Netflix’s “Don’t Look Up” is making history!
The A-list cast includes Jennifer Lawrence, Leonardo DiCaprio, Meryl Streep, Jonah Hill, Cate Blanchett, Timothée Chalamet, Chris Evans, and a performance by Ariana Grande.
The film tells the story of two astronomers (Lawrence and DiCaprio) from Michigan State who start on a media tour to warn the public that an approaching comet is about to destroy the planet after the President (Streep) and her son (Hill) tell them to “sit tight” with the information until after the mid-term elections are over.
The film opened to mixed reviews from audiences and critics, but it seems that audiences can’t stop watching the Adam McKay climate change parody.
‘Don’t Look Up’ Becomes The Second-Most Watched Film In Netflix History!
Only a few days ago, The Blast reported that the film has been watched for 152.29 million hours during the week of December 27 through January 2. Not only did it top Netflix charts to become the film with the most viewing hours for a single movie in a single week, but it also became the third-most-watched film on Netflix.
At the time, the Sandra Bullock thriller “Bird Box” came in second and 2021’s “Red Notice” came in first place. The crime caper comedy starred another impressive cast of “Jungle Cruise” actor Dwayne Johnson, “Deadpool” star Ryan Reynolds, and “Wonder Woman” Gal Gadot.
From January 2 to January 9, the film added 58.2 million hours for a total of 321,520,000 total viewing hours. This beats the “Bird Box” total of 282,020,000 hours to become the second most popular film in Netflix history.
“Red Notice” currently has 364,020,000 watched hours in the first 28 days of its release, so it’s still possible for “Don’t Look Up,” which was available for streaming just before Christmas, to become the number one most-watched Netflix film of all time.
Adam McKay Shares The News, Fans Still Conflicted
— Film Updates (@FilmUpdates) January 11, 2022
On Tuesday afternoon, “Don’t Look Up” creator Adam McKay retweeted the news from Film Updates, which read, “Adam McKay’s #DontLookUp starring Jennifer Lawrence and Leonardo DiCaprio has officially become Netflix’s second most successful movie of all time, overtaking ‘Bird Box.’”
“Jennifer’s impact,” one fan wrote, to which another fan replied, “Leo’s impact.” Several others piled on the post to add “Ron Perlman’s impact,” “Ariana’s impact” and “Meryl’s impact.”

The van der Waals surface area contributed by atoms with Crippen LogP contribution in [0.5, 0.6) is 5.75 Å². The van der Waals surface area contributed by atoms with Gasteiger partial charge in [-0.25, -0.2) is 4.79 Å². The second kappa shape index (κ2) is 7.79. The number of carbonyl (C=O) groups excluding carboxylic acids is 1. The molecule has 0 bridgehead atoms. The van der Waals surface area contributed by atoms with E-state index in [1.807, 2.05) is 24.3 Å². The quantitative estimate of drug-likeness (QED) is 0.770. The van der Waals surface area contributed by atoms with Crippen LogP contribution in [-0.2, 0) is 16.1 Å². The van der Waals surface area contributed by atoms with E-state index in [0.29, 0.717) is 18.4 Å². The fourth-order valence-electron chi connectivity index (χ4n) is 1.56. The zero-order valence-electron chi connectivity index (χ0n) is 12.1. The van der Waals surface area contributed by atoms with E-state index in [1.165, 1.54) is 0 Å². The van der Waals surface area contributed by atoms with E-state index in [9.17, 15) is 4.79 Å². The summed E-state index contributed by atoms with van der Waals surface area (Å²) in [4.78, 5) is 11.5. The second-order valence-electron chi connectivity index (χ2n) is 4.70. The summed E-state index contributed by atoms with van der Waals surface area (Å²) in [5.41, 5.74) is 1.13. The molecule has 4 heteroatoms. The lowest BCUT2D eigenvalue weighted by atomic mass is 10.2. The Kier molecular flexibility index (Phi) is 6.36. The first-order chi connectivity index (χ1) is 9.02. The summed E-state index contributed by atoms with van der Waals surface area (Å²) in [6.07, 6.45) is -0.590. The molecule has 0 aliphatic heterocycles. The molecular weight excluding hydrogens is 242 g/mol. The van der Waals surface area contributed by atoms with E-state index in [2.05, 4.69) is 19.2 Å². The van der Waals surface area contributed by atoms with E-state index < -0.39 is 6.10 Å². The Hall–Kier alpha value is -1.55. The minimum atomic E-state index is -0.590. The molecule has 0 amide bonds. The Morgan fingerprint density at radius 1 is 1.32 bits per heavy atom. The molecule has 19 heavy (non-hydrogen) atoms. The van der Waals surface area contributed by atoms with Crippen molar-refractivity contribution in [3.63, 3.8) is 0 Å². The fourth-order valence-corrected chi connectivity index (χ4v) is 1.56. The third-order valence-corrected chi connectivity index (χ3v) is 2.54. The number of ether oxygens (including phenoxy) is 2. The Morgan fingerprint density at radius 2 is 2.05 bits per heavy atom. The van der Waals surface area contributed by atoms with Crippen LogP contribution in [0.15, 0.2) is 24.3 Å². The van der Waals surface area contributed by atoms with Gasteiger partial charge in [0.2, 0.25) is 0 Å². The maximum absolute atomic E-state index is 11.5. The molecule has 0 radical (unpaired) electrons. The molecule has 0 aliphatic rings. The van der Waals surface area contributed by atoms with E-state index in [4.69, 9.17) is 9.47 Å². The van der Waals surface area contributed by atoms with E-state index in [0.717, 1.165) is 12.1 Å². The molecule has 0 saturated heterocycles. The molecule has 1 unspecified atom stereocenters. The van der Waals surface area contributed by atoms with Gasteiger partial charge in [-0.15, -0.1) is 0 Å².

“Can’t wait for it to dethrone that awful movie ‘Red Notice’ as well and claim its rightful spot as the most-watched movie,” one fan commented.
“Just imagine how successful these Netflix movies would be if they were actually good,” another fan commented.
“Too bad,” another fan wrote. “Bird Box was better.”
“If only they could somehow make a sequel to this, they would,” another fan wrote.
“Bird box I’m so sorry you don’t deserve this,” another fan commented.
“I loved it idc I DON’T CARE,” another fan wrote. “It was fun to watch and that’s all that matters idc about boring a—flaws or whatever like you guys are just boring. Also Ariana carried so…”
Another fan didn’t care for either, calling them both “s— movies.”
Film Critics Remain Just As Conflicted As The Fans
The scores on Rotten Tomatoes have only changed by one percentage point since Christmas Day. The Tomatometer score dropped from 56% to 55% and the audience score went from 77% to 78%. Those numbers have held since last week.
James Berardinelli of ReelViews wrote, “Despite a to-die-for cast and a seemingly can’t-miss premise, Don’t Look Up is a failure on too many levels and, although the viewing numbers may satisfy Netflix, it’s a shock to see such a high-profile film self-destruct.”
Rick Marshall of the Digital Trends called the film “A brilliantly scripted, wonderfully acted, and depressingly realistic satire of the environment America currently finds itself in, and the threat it poses not just to the country, but to the future of humanity.”
Matthew Lucas of From The Front Row gave the film a scathing review, writing, “This isn’t just a noble failure, it’s a flat out bad film, an attempt to address a very real planetary crisis in the simplest and most misguided terms.”
Linda Marric of The Jewish Chronicle said the film was “very silly, yet undeniably urgent. I loved every second.”